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Sunday, February 1st, 2015

Ballet 422

Being plucked from the lowly ranks of the Corps de Ballet to be thrust into the forefront and ask to choreograph a new ballet for the prestigious New York City Ballet is the stuff that dreams are made of. For 25 year old dancer Justin Peck this dream actually became a reality, and filmmaker Jody Lee Lipes was there every step of the way to create an enthralling and intimate record of how the Ballet Company’s 422’nd new ballet came into being.
 
As well as dancing in the back row, Peck had also been attending the Company’s Choreography Institute and so impressed the powers-that-be that he became the only current dancer to be asked to stage a new work for the Company. This piece commissioned for the 2013 Season would in fact be his third piece, and this time he chose to feature three of the Company’s Principal Dancers and set the ballet to a musical composition from 1935. He had exactly two months to turn his dream into a staged piece.
 
Lipes filmed the whole process without narration or explanation which greatly adds to the build up to the all important premiere. Peck is disarmingly calm throughout and although he is clear and quite forceful about what he wants to achieve, he is not adverse to seeking advice, and is positively polite when it is offered to him unsolicited as times.  For one so much younger than most of all the other people involved, from the dancers to the stage managers and even the orchestra, he is both courteous and self-assured in a way that makes everyone really want him to succeed.
 
We first see Peck experimenting on his own as he works out moves which he then abstractly plots out on paper.  His soloists listen respectfully and quite intently as he describes in minute detail as the ballet is shaped, but he is more than happy to take on board when they suggest alternative ways of doing certain moves. Even ballet master Albert Evans who is always on hand as a second pair of eyes, chips in occasionally with details he feels that the young choreographer may have missed, but like everyone else, he is also happy to defer to Peck in the end.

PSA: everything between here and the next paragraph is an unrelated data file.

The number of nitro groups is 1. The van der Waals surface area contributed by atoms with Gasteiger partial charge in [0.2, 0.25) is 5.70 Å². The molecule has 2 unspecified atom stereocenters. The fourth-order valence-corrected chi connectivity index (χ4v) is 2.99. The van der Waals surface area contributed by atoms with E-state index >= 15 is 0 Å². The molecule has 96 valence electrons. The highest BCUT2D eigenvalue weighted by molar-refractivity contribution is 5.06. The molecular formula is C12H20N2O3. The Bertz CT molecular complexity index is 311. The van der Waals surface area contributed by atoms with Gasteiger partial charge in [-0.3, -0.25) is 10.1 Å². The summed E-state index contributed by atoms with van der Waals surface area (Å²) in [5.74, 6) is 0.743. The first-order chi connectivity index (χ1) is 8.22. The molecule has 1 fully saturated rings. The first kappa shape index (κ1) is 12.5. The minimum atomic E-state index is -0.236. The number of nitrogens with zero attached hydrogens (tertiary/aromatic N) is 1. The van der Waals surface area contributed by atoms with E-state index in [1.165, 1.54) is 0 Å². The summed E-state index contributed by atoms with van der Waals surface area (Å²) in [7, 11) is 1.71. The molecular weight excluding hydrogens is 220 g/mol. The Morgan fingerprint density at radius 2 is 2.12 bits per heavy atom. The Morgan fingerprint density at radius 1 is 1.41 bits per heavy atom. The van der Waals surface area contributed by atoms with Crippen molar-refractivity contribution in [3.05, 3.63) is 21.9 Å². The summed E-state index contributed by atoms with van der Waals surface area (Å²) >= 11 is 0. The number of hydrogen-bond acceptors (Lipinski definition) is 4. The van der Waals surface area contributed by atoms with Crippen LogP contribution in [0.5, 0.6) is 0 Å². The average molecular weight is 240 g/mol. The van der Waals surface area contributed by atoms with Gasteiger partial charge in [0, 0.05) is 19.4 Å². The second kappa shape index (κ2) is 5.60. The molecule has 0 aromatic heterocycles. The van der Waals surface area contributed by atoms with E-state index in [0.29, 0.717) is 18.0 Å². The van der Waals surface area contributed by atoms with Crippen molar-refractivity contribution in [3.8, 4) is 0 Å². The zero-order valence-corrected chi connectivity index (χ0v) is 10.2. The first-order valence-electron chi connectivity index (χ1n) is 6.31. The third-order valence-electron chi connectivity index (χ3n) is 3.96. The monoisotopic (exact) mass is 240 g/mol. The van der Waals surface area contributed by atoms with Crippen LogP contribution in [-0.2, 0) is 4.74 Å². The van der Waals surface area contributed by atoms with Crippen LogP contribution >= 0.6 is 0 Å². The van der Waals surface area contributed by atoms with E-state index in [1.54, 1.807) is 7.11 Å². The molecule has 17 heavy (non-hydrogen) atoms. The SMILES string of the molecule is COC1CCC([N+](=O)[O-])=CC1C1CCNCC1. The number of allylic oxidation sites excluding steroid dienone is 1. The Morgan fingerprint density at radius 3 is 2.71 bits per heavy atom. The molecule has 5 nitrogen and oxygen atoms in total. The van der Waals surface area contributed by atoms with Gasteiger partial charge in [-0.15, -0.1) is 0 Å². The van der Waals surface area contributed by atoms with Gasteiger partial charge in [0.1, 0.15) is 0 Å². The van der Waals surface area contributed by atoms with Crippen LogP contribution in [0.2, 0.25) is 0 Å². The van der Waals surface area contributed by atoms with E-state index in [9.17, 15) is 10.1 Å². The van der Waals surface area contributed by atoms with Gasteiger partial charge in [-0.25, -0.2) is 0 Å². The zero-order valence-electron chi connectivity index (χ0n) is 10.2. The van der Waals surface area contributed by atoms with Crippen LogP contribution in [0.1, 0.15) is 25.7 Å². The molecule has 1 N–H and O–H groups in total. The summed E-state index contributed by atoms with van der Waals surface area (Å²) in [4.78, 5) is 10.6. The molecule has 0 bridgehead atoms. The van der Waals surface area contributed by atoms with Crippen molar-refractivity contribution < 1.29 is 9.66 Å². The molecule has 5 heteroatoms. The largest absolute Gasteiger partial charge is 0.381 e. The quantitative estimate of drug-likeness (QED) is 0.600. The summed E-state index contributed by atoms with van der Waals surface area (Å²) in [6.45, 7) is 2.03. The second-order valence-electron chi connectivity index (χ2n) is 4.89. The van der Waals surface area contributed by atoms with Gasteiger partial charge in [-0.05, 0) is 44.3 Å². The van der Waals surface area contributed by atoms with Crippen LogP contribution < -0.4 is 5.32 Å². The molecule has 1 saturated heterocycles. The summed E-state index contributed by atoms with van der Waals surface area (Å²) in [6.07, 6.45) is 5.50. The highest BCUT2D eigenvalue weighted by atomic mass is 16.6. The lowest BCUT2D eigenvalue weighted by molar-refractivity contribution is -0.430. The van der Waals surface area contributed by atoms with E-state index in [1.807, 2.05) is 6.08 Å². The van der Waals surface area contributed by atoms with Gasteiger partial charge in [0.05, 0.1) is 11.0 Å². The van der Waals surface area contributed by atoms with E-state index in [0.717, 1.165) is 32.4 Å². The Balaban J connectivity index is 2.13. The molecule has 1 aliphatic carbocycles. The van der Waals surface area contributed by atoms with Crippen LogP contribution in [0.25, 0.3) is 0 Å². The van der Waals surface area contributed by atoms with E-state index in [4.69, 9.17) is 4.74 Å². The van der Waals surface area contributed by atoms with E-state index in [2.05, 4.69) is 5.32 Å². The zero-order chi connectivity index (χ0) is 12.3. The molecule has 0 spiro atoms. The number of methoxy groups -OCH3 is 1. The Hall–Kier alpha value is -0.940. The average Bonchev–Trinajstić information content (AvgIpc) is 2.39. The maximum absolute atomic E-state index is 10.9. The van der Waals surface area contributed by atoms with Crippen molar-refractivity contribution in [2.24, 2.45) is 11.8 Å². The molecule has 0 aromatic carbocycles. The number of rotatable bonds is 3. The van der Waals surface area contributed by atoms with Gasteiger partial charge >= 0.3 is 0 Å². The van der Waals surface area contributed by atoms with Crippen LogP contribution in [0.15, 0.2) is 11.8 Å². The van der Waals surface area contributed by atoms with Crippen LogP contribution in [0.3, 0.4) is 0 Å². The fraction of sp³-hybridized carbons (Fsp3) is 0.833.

Lipp never shows us the finished Ballet even at the Premiere but his camera trails Peck everywhere and giving us vignettes of the rehearsal process and the behind the scenes maneuvering of getting the staging and costumes.  As the big night looms close and the ballet gets its fine tuning, Lipp’s camera captures all the fine detail of the creative process that ensures even if the remarkably calm Peck doesn’t outwardly seem that invested in his own success, we certainly are.
 
Come Opening Night and its a full house at the Lincoln Center, and Peck is sitting in the audience to watch his ‘Paz de la Jolla’ get a standing ovation from the crowd. After he joins the dancers on stage to take a bow, he hurries off to his dressing room. He has to change for the last Ballet in tonight’s program, in which he is back dancing with the Corps De Ballet. This particular dream for this exceptionally talented young man is over.
 
This enthralling and engrossing documentary is so beautifully crafted that it will appeal to more than just ballet aficionados. Watching such a young talent at work in front of your eyes like this is a real treat to behold, especially when he is  someone that I’m sure that even Mr. Balanchine himself would approve of.
 

P.S. Since then Justin Peck has been promoted to Soloist. 


Posted by queerguru  at  03:44

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Genres:  documentary

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